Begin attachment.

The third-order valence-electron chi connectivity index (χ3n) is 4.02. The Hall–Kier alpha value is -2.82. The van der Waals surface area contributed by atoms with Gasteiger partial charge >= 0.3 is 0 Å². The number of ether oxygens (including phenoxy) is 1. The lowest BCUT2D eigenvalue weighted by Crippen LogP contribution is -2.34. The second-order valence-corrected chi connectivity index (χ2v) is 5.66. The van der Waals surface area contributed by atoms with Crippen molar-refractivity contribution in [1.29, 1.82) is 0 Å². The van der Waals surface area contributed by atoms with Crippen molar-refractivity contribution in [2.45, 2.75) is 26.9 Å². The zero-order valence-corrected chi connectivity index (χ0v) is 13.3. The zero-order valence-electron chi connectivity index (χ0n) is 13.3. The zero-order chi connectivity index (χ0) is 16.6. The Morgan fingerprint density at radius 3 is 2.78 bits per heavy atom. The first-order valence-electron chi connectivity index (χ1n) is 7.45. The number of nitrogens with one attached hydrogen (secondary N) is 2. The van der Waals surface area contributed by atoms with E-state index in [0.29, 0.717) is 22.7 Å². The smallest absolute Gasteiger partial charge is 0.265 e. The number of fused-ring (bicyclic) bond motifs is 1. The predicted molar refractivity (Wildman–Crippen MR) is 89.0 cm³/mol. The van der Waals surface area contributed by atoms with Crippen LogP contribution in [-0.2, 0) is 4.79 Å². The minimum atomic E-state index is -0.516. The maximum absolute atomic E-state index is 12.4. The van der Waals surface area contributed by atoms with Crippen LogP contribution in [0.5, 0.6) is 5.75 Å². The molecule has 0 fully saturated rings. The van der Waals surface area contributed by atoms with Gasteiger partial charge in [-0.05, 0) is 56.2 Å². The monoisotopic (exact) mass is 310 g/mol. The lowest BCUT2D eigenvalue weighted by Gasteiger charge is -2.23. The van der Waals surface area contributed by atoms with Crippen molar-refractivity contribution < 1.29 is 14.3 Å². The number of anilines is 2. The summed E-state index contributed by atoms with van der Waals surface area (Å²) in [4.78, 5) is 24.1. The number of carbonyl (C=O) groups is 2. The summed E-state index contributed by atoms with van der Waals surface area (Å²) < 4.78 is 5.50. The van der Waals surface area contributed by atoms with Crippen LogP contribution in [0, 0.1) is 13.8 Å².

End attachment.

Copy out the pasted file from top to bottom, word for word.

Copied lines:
The third-order valence-electron chi connectivity index (χ3n) is 4.02. The Hall–Kier alpha value is -2.82. The van der Waals surface area contributed by atoms with Gasteiger partial charge >= 0.3 is 0 Å². The number of ether oxygens (including phenoxy) is 1. The lowest BCUT2D eigenvalue weighted by Crippen LogP contribution is -2.34. The second-order valence-corrected chi connectivity index (χ2v) is 5.66. The van der Waals surface area contributed by atoms with Crippen molar-refractivity contribution in [1.29, 1.82) is 0 Å². The van der Waals surface area contributed by atoms with Crippen molar-refractivity contribution in [2.45, 2.75) is 26.9 Å². The zero-order valence-corrected chi connectivity index (χ0v) is 13.3. The zero-order valence-electron chi connectivity index (χ0n) is 13.3. The zero-order chi connectivity index (χ0) is 16.6. The Morgan fingerprint density at radius 3 is 2.78 bits per heavy atom. The first-order valence-electron chi connectivity index (χ1n) is 7.45. The number of nitrogens with one attached hydrogen (secondary N) is 2. The van der Waals surface area contributed by atoms with E-state index in [0.29, 0.717) is 22.7 Å². The smallest absolute Gasteiger partial charge is 0.265 e. The number of fused-ring (bicyclic) bond motifs is 1. The predicted molar refractivity (Wildman–Crippen MR) is 89.0 cm³/mol. The van der Waals surface area contributed by atoms with Crippen LogP contribution in [-0.2, 0) is 4.79 Å². The minimum atomic E-state index is -0.516. The maximum absolute atomic E-state index is 12.4. The van der Waals surface area contributed by atoms with Crippen LogP contribution in [0.5, 0.6) is 5.75 Å². The molecule has 0 fully saturated rings. The van der Waals surface area contributed by atoms with Gasteiger partial charge in [-0.05, 0) is 56.2 Å². The monoisotopic (exact) mass is 310 g/mol. The lowest BCUT2D eigenvalue weighted by Gasteiger charge is -2.23. The van der Waals surface area contributed by atoms with Crippen molar-refractivity contribution < 1.29 is 14.3 Å². The number of anilines is 2. The summed E-state index contributed by atoms with van der Waals surface area (Å²) in [4.78, 5) is 24.1. The number of carbonyl (C=O) groups is 2. The summed E-state index contributed by atoms with van der Waals surface area (Å²) < 4.78 is 5.50. The van der Waals surface area contributed by atoms with Crippen LogP contribution in [0, 0.1) is 13.8 Å².